MoD axe could fall on 10,000 jobs

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The Independent Online

Up to 10,000 jobs are threatened under proposals being considered by the Ministry of Defence, following a review by management consultants McKinsey.

The plans, which also include a major outsourcing to the private sector, affect the 130,000 military and civilian personnel involved in the logistics of the MoD - the operations that move people, military hardware and provisions around. Key divisions within the Defence Logistics Organisation (DLO), which employs 28,000 staff, may be part-privatised.

Trade unions have been told unofficially of the scale of the expected redundancies, which are not all tied to the potential privatisations, and they are seeking clarification from armed forces minister Adam Ingram this month.

The MoD said that no decisions have yet been made on jobs or outsourcing. But in a secret document seen by The Independent on Sunday, the scale of the proposals is revealed. The interim report on the "end-to-end review", a study of logistics from equipment manufacture to the front line, goes into detail on the potential for savings within the £18bn a year spent on logistics support.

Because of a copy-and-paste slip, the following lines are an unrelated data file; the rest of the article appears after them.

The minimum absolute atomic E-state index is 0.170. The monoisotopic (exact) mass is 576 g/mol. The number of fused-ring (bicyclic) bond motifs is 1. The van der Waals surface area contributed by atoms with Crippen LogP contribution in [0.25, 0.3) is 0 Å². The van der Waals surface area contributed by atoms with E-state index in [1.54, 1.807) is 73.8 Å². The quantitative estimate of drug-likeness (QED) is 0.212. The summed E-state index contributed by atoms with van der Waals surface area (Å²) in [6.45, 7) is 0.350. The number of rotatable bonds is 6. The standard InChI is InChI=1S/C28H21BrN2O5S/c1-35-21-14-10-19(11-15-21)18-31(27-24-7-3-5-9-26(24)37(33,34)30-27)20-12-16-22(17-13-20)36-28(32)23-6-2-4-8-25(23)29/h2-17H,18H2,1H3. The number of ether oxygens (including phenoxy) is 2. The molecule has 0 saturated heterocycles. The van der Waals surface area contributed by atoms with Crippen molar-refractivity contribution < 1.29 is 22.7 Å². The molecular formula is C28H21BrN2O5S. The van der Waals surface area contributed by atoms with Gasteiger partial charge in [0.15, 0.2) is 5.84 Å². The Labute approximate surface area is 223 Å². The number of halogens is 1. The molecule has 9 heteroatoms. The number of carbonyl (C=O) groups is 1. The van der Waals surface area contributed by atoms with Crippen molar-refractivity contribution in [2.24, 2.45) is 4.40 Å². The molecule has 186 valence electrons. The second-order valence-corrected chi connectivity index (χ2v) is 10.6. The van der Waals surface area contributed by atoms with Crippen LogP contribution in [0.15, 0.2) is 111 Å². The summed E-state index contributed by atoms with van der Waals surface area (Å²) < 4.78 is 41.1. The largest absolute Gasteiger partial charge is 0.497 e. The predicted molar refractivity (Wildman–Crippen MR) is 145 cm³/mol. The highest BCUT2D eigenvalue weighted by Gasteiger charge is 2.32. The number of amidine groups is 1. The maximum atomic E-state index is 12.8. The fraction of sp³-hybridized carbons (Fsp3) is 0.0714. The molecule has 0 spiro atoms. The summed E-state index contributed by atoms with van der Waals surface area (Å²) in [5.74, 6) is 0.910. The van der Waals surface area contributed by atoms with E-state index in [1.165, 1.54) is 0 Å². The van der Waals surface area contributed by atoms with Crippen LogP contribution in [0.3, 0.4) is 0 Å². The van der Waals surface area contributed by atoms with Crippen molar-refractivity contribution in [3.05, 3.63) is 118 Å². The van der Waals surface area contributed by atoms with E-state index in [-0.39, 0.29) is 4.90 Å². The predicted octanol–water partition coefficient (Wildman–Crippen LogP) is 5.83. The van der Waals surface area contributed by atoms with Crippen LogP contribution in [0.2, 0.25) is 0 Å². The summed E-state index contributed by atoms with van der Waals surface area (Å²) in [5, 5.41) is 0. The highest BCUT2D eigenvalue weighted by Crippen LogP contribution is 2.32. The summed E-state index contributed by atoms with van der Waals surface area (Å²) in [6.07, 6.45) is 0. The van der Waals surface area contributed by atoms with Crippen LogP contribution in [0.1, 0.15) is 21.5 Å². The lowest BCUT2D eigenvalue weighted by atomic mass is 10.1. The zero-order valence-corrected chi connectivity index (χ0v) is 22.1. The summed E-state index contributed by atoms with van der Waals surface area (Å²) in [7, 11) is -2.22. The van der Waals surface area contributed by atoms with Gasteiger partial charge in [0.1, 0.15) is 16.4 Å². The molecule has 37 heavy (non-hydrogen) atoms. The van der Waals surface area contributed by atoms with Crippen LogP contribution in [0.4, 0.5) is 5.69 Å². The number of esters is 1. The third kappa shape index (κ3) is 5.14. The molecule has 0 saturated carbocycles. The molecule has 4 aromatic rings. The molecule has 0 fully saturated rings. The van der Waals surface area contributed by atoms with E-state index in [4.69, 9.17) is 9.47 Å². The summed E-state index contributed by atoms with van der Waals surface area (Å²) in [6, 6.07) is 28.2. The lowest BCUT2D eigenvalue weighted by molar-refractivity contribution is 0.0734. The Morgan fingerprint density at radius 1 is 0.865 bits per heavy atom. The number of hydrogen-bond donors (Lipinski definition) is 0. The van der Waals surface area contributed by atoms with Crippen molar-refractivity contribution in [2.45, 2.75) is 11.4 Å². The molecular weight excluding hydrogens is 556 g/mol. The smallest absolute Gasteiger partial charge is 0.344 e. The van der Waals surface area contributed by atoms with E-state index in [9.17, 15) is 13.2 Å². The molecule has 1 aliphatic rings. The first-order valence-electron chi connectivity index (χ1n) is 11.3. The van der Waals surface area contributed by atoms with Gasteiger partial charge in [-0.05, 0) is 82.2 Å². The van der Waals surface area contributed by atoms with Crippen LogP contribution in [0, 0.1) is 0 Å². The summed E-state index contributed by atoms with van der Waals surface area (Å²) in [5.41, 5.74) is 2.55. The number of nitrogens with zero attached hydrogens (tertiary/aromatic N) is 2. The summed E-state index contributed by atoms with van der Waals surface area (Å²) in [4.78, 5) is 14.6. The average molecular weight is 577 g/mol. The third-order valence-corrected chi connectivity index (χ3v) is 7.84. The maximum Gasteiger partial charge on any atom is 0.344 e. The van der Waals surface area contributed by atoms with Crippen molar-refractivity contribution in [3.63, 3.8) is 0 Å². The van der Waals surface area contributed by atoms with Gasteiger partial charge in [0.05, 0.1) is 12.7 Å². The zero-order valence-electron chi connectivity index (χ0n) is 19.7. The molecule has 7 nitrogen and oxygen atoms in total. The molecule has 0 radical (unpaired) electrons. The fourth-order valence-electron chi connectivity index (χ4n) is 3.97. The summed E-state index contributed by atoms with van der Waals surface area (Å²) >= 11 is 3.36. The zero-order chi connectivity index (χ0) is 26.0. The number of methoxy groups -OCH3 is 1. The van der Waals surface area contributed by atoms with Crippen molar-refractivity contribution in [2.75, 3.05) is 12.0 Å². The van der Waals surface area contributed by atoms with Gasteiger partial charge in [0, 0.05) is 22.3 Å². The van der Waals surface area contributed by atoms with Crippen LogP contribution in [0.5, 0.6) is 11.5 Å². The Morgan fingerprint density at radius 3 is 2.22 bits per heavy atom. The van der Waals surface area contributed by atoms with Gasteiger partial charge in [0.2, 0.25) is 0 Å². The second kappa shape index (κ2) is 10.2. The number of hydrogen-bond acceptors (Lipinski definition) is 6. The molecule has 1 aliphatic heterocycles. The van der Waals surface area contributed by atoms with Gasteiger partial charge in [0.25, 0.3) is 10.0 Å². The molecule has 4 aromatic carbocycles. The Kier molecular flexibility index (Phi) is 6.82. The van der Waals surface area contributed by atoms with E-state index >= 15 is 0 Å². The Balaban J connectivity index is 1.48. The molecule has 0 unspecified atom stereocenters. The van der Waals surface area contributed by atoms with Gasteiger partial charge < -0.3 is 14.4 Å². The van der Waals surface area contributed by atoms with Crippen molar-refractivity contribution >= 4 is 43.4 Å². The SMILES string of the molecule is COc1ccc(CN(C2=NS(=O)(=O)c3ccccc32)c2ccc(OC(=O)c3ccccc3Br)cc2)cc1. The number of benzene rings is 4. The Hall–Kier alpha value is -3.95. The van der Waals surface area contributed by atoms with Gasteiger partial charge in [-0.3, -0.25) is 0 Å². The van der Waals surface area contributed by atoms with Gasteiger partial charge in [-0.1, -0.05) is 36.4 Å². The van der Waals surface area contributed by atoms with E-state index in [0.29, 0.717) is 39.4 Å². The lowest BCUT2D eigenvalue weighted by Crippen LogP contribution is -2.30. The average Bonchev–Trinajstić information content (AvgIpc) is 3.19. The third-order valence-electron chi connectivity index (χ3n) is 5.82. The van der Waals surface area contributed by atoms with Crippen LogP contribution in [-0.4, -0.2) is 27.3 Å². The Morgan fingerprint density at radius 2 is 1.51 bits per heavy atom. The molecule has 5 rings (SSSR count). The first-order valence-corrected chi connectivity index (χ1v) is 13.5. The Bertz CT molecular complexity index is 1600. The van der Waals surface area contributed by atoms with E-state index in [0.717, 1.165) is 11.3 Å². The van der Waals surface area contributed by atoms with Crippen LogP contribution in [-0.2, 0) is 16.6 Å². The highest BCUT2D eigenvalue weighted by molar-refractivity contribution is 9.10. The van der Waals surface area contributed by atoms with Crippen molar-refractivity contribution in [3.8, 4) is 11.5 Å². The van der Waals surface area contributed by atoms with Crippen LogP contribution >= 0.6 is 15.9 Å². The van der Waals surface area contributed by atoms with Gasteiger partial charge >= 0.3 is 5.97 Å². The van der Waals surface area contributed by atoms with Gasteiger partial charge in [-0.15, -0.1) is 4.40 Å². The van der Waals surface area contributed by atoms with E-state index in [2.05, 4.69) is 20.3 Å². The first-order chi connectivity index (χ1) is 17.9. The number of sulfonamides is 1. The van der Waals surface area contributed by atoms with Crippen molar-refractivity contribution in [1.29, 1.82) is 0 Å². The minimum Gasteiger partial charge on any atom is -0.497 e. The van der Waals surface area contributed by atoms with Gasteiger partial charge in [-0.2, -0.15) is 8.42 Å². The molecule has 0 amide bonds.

The report argues that between £87m and £140m could be saved in logistics support for the Lynx helicopter, and Tornado and Hercules aircraft, with £55m to £79m of cuts coming from personnel.

Costs in the logistics support of the Army and Air Force could be cut by between £253m to £486m.

"Implementation of the recommendations will be a major challenge," states the report. "They will cut across the whole of defence and are likely to require the most complex restructuring of MoD activities since the Strategic Defence Review."

The final version is being prepared and will be published in July, and the MoD is aware of the sensitivities of the subject. In March, Mr Ingram said of the Iraq war: "This deployment has been a tremendous logistic success ... without the support the DLO provides, there would be no front line."

The report was put together with key MoD officials and staff from McKinsey, the management consultants which counted Enron and Global Crossing as clients.

McKinsey's initial review said staff in some areas could be reduced by up to 40 per cent. The MoD is looking to cut 20 per cent of the £9bn costs at the DLO by 2005.

A joint report from trade unions Amicus, GMB, Prospect and the T&G says the proposals would damage the armed forces.

* BAE Systems fears that it may take a double blow on the sale of its Hawk trainer jets.

It learns later this month whether it has failed in its £12.5bn bid to supply the RAF with Hawks. The Treasury favours a cheaper bid from Italian group Finmeccanica.

Today, Prime Minister Tony Blair is expected to meet Indian Deputy Prime Minister LK Advani to discuss the £1bn sale of Hawk aircraft, made by BAE. The speculation is that if the RAF does not agree a deal for the Hawk trainers, India will pull out of its purchase.

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